Awareness is key
At least 25% of human beings are susceptible to toxin exposure and related illnesses, which include respiratory distress, autoimmune diseases, mental illness, and even cancers. There is some indication that the numbers affected might be even higher.
A major public building in Florida, that has been closed down due to mold infestion, has found at least 50% of the occupants reporting symptoms related to mold toxin exposure. Find out more about the Pensacola Judicial Building mold challenges here.
If the numbers are correct, 25% of Americans equates to upwards of 80 million people who may be affected by mold. That’s lots of men, women and children! Perhaps that number includes you or someone you love. Awareness is the first step toward solutions. Look for links to more articles to come, and join me in increasing awareness and education on this very significant issue of our time.
Listen to a podcast on the topic of “Brain on Fire – The Role of Toxic Mold in Triggering Psychiatric Symptoms” by Dr. Mary Ackerley.
Mold causes inflammation in the body. Another well respected doctor, Dr. Kelly Brogan, connects the dots between inflammation and mental illness.
Her article “From Gut to Brain: The Inflammation Connection” can be found through this link. CLICK HERE
What to do if you think MOLD might be affecting you or your family?
Hire or consult with a well-educated architect to ensure you have a healthy building! For professionals – be well-educated, and make a difference beyond the environment!
The sustainability movement is a great thing. Unfortunately, the well-intentioned, the quest for improved energy efficiency has led to very tight buildings with air quality challenges due to water damage, mold and off-gassing of VOCs. A new challenge is emerging which is an unintended consequence of the sustainability movement. That problem is serious, often chronic health issues as a result of water damage that cannot dry out like it once could in a drafty building. The answer is NOT to build drafty buildings, but our new technologies, materials and sustainability goals require the building profession to re-examine materials, methods, priorities, and solutions.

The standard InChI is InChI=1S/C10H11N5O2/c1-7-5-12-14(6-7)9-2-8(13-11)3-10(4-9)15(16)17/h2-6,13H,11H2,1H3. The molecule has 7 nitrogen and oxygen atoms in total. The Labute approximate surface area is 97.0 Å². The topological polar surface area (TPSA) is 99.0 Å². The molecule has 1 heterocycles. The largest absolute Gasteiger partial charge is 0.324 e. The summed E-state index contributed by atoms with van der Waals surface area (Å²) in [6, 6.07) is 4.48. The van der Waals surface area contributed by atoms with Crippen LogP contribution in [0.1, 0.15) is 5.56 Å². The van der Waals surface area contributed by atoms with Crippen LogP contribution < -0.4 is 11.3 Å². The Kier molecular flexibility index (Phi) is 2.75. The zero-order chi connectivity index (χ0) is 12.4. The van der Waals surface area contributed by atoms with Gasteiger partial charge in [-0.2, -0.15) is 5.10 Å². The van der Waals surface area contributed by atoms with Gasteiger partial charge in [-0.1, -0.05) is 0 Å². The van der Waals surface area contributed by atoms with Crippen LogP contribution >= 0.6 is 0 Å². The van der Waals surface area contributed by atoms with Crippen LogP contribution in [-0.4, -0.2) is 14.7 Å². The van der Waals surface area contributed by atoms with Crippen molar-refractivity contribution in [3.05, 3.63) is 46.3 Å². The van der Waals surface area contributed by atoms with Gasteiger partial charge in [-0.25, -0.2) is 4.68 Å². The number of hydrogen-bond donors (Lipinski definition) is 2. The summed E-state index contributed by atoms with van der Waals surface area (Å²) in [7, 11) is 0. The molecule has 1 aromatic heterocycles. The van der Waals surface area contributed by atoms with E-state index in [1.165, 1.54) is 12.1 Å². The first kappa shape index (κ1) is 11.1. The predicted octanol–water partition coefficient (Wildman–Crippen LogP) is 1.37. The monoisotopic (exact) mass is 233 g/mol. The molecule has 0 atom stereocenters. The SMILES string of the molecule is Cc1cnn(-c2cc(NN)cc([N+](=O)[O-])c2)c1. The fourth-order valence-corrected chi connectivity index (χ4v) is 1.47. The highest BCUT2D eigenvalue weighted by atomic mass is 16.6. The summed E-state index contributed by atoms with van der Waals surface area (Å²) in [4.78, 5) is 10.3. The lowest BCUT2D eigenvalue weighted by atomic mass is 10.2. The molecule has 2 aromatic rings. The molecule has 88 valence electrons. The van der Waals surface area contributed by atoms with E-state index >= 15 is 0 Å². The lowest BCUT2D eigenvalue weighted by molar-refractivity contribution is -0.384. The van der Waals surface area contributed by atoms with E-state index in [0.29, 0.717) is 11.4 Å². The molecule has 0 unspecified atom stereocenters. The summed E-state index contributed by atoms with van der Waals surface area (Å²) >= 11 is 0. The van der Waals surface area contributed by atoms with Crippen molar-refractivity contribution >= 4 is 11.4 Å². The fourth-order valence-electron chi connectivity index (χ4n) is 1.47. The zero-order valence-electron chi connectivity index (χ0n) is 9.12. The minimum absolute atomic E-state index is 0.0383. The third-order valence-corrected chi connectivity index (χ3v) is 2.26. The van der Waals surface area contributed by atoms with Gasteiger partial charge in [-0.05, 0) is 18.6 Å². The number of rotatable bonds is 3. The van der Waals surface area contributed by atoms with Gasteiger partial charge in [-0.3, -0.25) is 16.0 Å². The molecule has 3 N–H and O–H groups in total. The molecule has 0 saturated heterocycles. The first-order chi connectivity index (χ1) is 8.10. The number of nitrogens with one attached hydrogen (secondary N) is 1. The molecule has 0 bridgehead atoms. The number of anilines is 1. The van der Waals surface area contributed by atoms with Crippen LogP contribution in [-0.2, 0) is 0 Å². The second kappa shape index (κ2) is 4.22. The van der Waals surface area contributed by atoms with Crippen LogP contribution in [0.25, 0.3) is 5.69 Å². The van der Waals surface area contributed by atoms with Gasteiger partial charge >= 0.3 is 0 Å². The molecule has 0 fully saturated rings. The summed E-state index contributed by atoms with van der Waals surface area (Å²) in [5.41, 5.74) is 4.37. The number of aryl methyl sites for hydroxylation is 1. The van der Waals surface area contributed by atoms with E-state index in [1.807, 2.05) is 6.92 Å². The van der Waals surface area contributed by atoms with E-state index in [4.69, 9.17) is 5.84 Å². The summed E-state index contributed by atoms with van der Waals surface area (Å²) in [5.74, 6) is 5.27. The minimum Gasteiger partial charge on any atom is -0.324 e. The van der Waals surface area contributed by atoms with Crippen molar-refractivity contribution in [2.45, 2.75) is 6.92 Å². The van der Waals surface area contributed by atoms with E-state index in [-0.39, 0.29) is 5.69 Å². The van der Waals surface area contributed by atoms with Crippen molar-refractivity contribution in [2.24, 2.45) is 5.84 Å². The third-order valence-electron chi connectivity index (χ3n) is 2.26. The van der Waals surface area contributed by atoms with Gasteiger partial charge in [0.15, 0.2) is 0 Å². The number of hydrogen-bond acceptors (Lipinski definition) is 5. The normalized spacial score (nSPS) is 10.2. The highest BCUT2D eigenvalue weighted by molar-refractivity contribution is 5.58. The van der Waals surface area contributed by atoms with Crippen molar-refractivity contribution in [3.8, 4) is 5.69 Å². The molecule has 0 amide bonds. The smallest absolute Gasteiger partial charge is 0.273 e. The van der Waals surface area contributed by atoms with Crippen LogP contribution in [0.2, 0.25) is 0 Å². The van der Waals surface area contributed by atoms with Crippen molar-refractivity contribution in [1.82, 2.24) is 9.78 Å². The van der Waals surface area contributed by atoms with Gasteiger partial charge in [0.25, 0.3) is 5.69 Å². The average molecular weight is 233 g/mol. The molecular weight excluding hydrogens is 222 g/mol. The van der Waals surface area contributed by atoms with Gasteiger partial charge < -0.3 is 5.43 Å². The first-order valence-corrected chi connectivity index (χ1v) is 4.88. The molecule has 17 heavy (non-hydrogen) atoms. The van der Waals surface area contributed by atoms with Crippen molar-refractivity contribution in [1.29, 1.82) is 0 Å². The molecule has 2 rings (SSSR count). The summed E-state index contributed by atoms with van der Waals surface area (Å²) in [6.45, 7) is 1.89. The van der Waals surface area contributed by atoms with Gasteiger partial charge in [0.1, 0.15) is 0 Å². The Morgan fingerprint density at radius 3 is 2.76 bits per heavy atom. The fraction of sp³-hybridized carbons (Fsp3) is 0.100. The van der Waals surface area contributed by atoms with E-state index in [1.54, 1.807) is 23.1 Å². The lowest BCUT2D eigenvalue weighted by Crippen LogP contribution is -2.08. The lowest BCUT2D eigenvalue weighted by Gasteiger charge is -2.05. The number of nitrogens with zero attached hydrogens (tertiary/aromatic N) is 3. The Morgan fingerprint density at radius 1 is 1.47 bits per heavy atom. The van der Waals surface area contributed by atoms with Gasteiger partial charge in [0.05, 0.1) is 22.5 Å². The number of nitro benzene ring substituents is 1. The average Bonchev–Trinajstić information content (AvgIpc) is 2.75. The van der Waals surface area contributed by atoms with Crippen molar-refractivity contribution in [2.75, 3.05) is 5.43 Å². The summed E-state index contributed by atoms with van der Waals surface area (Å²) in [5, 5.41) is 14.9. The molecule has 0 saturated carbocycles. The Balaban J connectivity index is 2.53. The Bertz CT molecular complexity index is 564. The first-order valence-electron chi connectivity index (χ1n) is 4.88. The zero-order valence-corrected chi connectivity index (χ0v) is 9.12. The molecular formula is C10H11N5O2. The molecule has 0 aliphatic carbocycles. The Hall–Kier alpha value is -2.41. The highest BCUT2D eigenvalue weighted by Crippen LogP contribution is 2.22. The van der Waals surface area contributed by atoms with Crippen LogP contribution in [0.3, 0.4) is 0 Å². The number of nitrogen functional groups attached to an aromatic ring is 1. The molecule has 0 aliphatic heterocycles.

How an architect can help
Well-educated architects are uniquely positioned to orchestrate solutions and bring together teams that take into account the complex building design, science, materials, mechanical systems, construction detailing and coordination to find success. There are no simple solutions, but continued education is critical.
Licensed architects in most states are required to complete continuing education courses of up to 12 hours per year to maintain their licenses. Those architects who will are most successful in tackling water damage issues are the professionals and individuals who never accept that they know everything and find the myths in what is often considered common knowledge.
Check out Cheryl’s podcast interview with the Weston A. Price Foundation for more information.
Get your questions answered!
Cheryl Ciecko, AIA, ALA, LEED AP, is a licensed architect who improves the health of people by helping them avoid and deal with toxin exposure in their homes and buildings. Cheryl also shares information on the impact of a variety of potential toxins on health, food, products, water, and air quality. Check out her educational webinars and courses or schedule your appointment for individual consulting.
The information contained in this presentation is for educational purposes only and is not intended to diagnose, prescribe, treat, or cure any disease, ailment or injury to the body. It is not medical advice. FDA regulations prohibit the use of medical claims in conjunction with the sale of any product not approved by the FDA. Statements made herein have not been evaluated by the FDA.
Any products, techniques, and/or personal usage tips referred to are not suggested as a replacement for proper treatment from a licensed health care professional. I am not a licensed health care professional and the decision to use or not to use any of this information is the sole responsibility of the listener and/or reader. Everyone is an individual with different body types, different blood types, different body chemistries, and it is important to remember that what works for one person may not work for another person.